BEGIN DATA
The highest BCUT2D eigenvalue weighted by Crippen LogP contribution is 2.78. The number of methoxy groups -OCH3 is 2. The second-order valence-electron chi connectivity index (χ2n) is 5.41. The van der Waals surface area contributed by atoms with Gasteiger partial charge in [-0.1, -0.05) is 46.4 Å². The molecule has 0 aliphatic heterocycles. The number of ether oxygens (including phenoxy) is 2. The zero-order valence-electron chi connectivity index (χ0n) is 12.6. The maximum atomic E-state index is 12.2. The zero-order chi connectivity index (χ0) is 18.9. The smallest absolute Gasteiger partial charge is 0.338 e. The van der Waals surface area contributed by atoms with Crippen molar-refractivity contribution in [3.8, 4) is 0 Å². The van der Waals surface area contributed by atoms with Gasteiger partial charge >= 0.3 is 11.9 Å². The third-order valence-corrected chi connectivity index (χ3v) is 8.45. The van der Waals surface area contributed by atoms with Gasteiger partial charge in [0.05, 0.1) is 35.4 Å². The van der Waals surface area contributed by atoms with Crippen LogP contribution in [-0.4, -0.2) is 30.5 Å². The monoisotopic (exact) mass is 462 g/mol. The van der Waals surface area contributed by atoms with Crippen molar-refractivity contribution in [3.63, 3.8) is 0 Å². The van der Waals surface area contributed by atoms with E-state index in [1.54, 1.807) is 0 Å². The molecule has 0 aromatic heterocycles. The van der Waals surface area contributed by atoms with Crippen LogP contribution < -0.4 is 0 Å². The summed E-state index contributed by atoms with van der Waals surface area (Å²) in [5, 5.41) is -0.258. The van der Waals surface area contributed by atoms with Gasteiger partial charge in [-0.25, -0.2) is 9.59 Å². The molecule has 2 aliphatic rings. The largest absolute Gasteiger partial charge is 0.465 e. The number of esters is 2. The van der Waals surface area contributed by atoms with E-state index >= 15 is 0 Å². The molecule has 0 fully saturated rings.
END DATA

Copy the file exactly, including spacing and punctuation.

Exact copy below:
The highest BCUT2D eigenvalue weighted by Crippen LogP contribution is 2.78. The number of methoxy groups -OCH3 is 2. The second-order valence-electron chi connectivity index (χ2n) is 5.41. The van der Waals surface area contributed by atoms with Gasteiger partial charge in [-0.1, -0.05) is 46.4 Å². The molecule has 0 aliphatic heterocycles. The number of ether oxygens (including phenoxy) is 2. The zero-order valence-electron chi connectivity index (χ0n) is 12.6. The maximum atomic E-state index is 12.2. The zero-order chi connectivity index (χ0) is 18.9. The smallest absolute Gasteiger partial charge is 0.338 e. The van der Waals surface area contributed by atoms with Crippen molar-refractivity contribution in [3.8, 4) is 0 Å². The van der Waals surface area contributed by atoms with Gasteiger partial charge >= 0.3 is 11.9 Å². The third-order valence-corrected chi connectivity index (χ3v) is 8.45. The van der Waals surface area contributed by atoms with Gasteiger partial charge in [0.05, 0.1) is 35.4 Å². The van der Waals surface area contributed by atoms with Crippen LogP contribution in [-0.4, -0.2) is 30.5 Å². The monoisotopic (exact) mass is 462 g/mol. The van der Waals surface area contributed by atoms with Crippen molar-refractivity contribution in [3.63, 3.8) is 0 Å². The van der Waals surface area contributed by atoms with E-state index in [1.54, 1.807) is 0 Å². The molecule has 0 aromatic heterocycles. The van der Waals surface area contributed by atoms with Crippen LogP contribution < -0.4 is 0 Å². The summed E-state index contributed by atoms with van der Waals surface area (Å²) in [5, 5.41) is -0.258. The van der Waals surface area contributed by atoms with Gasteiger partial charge in [-0.25, -0.2) is 9.59 Å². The molecule has 2 aliphatic rings. The largest absolute Gasteiger partial charge is 0.465 e. The number of esters is 2. The van der Waals surface area contributed by atoms with E-state index >= 15 is 0 Å². The molecule has 0 fully saturated rings.